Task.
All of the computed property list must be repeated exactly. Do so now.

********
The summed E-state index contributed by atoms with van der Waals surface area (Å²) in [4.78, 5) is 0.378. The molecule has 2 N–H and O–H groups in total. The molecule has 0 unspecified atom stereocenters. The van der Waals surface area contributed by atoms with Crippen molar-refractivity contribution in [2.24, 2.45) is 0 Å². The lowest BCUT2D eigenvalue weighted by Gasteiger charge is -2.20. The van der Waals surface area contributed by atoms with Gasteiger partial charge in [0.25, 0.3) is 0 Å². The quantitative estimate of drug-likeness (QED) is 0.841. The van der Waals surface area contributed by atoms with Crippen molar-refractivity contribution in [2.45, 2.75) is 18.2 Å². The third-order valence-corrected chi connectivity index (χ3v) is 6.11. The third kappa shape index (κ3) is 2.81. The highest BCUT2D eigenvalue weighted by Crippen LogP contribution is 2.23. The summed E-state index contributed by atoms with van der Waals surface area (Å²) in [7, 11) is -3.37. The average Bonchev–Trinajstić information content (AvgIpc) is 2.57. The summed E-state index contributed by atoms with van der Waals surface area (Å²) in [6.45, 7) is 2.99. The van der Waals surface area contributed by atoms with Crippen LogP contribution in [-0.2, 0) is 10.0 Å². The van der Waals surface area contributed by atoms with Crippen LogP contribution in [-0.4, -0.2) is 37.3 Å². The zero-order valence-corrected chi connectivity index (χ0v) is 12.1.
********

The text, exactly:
The summed E-state index contributed by atoms with van der Waals surface area (Å²) in [4.78, 5) is 0.378. The molecule has 2 N–H and O–H groups in total. The molecule has 0 unspecified atom stereocenters. The van der Waals surface area contributed by atoms with Crippen molar-refractivity contribution in [2.24, 2.45) is 0 Å². The lowest BCUT2D eigenvalue weighted by Gasteiger charge is -2.20. The van der Waals surface area contributed by atoms with Gasteiger partial charge in [0.25, 0.3) is 0 Å². The quantitative estimate of drug-likeness (QED) is 0.841. The van der Waals surface area contributed by atoms with Crippen molar-refractivity contribution in [2.45, 2.75) is 18.2 Å². The third-order valence-corrected chi connectivity index (χ3v) is 6.11. The third kappa shape index (κ3) is 2.81. The highest BCUT2D eigenvalue weighted by Crippen LogP contribution is 2.23. The summed E-state index contributed by atoms with van der Waals surface area (Å²) in [7, 11) is -3.37. The average Bonchev–Trinajstić information content (AvgIpc) is 2.57. The summed E-state index contributed by atoms with van der Waals surface area (Å²) in [6.45, 7) is 2.99. The van der Waals surface area contributed by atoms with Crippen LogP contribution in [-0.2, 0) is 10.0 Å². The van der Waals surface area contributed by atoms with Crippen LogP contribution in [-0.4, -0.2) is 37.3 Å². The zero-order valence-corrected chi connectivity index (χ0v) is 12.1.